Read this first: Hey Kids, Grow a Pair: How Indie Blogs Neutered Indie Rock
I’ve been forwarded this article a lot over the last 24 hours. I think because their blog is called “Your Music is Awful” automatically people who love/hate this blog think of me.
If I can summarize Kitty Vincent’s article:
– Music was the best when I was 12
– Some year end lists I read featured bands that had nothing in common with the bands I liked when I was 12
– Music being made popular post-9/11 doesn’t reflect the times we are living in.
– Smaller indie blogs parrot P4K
– Nirvana and L7 were cool in the 1990’s.
“Hey guys, remember when grunge changed everything?”
Thanks for the reminder VH1.
If you’ve been alive since grunge broke, and you have had any interest in music at all in that period, you would know that you don’t have to look very far to see that GRUNGE IS STILL ALIVE AND WELL.
To the point that I have become physically intolerant of it. As soon as I hear a band throw in some grunge elements, or even worse – take up the guise of a neo-Grunge act – I will go stand outside and wait for the set to be over like the grumpy asshat that I am.
You can’t miss it because it didn’t go away. It just moved north to Vancouver.
“nobody has bothered to notice their wagon train has been driving in a circle for roughly a decade now.” says Kitty. I’d peg that number at two decades.
INDIE MUSIC BLOGS / YEAR END LISTS
This point is a tad confusing too. I think I’ve complained about year-end lists (whilst posting my own) since the Internet picked up on year-end lists as link-bait. There are actually hundreds of thousands of year end lists every year, to the point of uselessness.
Here’s a trick: google your favourite album for the year, and then add “+year end lists.” Magic, you’ve just entered a WHOLE NEW WORLD!
While it is certainly true that little blogs are often parroting bigger blogs, but there are also as many mutually exclusive echo chambers. Try sticking your head in the Garage Punk echo-chamber, and a whole different hierarchy emerges that has no connection at all to the Pitchfork sphere or (even worse) the Radio3core/Starbucks-core sphere.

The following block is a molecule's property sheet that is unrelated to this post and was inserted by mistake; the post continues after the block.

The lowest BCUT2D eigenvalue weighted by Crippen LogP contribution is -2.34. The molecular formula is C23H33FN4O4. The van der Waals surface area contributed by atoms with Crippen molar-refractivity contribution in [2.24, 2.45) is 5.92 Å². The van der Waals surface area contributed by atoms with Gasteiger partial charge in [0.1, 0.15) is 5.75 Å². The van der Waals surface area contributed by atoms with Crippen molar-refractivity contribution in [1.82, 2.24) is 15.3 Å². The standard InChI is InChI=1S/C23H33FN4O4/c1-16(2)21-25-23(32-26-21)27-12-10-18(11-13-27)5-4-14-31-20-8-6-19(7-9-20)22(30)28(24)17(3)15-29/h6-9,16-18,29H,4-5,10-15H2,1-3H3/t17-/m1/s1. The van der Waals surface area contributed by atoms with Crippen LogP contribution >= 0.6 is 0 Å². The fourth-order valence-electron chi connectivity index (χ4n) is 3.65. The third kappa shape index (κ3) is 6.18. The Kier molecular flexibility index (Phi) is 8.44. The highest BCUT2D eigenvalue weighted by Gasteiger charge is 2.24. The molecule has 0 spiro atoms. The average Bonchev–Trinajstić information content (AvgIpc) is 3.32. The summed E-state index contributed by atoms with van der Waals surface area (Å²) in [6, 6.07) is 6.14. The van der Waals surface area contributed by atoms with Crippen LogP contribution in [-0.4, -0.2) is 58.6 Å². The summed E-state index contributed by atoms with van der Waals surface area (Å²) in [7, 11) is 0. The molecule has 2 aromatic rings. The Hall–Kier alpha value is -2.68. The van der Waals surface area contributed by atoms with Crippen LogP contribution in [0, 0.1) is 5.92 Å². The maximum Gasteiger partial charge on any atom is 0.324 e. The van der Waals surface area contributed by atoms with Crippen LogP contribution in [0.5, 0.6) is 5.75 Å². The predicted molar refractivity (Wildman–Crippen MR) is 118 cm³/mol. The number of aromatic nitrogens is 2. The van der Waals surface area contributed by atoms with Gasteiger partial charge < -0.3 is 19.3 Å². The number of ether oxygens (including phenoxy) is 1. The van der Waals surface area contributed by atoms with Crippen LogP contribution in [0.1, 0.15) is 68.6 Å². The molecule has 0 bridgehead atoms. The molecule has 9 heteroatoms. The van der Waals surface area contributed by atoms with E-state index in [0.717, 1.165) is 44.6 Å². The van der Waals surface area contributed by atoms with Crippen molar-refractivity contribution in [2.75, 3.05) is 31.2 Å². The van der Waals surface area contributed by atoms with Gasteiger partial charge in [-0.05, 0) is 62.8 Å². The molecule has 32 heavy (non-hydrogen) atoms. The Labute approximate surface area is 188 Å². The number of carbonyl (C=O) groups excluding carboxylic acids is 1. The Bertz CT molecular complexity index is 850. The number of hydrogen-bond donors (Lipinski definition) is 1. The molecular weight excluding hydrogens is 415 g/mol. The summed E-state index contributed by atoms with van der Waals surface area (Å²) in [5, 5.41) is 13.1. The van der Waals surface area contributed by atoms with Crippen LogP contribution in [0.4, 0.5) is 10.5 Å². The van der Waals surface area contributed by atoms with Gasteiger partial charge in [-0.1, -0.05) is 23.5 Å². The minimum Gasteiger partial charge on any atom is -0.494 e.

There are also blogs out there who are hacking away with a machete at the overgrowth of music and forging their own path. My advice: find these, because they will keep you from completely losing faith. I’ve got about a dozen or so that I trust and I’d say a good 50% of the music I end up buying comes as a direct result of these music writers with whom I have a good track record.
The real problem here isn’t the blogs, or the echo chambers, or the shitty year end lists: the real problem is how those echo chambers are fed, the next bigger piece I’m working on is all about scammy/scummy/hacky P.R. firms that, I think, are the real culprit. A P.R. hack is one of the four horsemen of the music apocalypse.
POPULAR MUSIC POST 9/11 DOES NOT REFLECT THE WORLD WE ARE LIVING IN
On one hand, I don’t think popular music will ever reflect the world we live in ever again. Those days are long gone.
Or maybe the popular music is EXACTLY reflecting the world we live in.
We use music for different reasons. We are more likely to hear it on headphones as a personal emotional soundtrack, and so music that can play that role well (neutered indie rock) will gain favour over music that forces us to confront our real problems.
Maybe things have gotten so bad that we use it like a balm.